Berlin Phil’s jump-in manages without a score

Berlin Phil’s jump-in manages without a score


norman lebrecht

January 02, 2022

The Israeli conductor Lahav Shani, called in at two days’ notice for the New Year’s Eve concert, led the complicated programme entirely from memory. Shani, 32, had just two rehearsals with the Berlin Philharmonic.

First review here.




  • Corno di Caccia says:

    Well, any competent conductor should be able to conduct from memory. Why is such a big thing made of this? Was it not Stravinsky who said, ‘Score in the head, not head in the score’?

    • Alondra de la parabola says:

      Stravinsky did say that – but unfortunately if you look at Stravinsky conduct, his head was ALWAYS in the score, and he only conducted his own music!

      • ilio says:

        IS conducted other music besides his own. There is a recording for example of the Tchaikovsky 2nd Symphony with the NY Philharmonic.

    • Brian Bell says:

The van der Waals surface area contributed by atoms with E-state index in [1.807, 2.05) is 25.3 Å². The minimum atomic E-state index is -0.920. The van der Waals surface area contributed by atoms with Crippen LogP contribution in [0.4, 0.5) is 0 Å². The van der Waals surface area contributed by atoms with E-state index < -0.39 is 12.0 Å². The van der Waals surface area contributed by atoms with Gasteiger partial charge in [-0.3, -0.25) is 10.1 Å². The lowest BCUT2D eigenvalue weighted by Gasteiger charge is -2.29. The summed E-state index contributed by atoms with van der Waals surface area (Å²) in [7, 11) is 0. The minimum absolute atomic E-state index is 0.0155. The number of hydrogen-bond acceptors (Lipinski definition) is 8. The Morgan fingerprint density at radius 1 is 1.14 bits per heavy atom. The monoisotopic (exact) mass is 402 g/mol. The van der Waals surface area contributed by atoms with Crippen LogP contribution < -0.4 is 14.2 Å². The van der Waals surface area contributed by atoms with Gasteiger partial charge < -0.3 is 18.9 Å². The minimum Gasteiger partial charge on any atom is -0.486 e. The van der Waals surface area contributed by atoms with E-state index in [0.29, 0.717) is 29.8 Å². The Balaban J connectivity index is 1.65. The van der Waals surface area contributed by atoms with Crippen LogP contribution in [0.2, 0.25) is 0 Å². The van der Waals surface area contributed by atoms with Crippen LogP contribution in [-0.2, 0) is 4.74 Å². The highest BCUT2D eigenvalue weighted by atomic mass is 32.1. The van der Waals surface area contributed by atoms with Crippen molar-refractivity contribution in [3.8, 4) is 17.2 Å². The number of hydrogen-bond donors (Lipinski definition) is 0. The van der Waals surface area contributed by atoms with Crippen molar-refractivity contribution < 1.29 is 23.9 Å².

Though I can’t specify where, I believe that line is commonly attributed to Hans von Bulow.

    • Mark Cogley says:

      As anyone who knows Stravinsky’s conducting can see, he was of the head-in-the-score school.

    • Brian H. says:

      I think you really need to cool your head, o Maestro. Of course any sort of performance from memory can happen at this level, and you’re welcome to expect it from your favorite conductors, especially in a program filled with standards as this one.

      But CLEARLY the focus here is that he did so on hours’ notice. Give the young man a well-earned break and tone down the self-righteous attitude, why don’t we? Thanks.

  • MacroV says:

    Two days before the concert, perhaps, but apparently only two HOURS before the first rehearsal. I guess that’s an invitation you don’t decline. Well done.

    • Daniel says:

      Now if he would just shave!

      • bet says:

        Now if he would just wear a tie.

        Seriously, the orchestra was in tails, it is New Year’s eve, yet he walks on in a suit sans tie, I mean, I know it was last minute and all, still…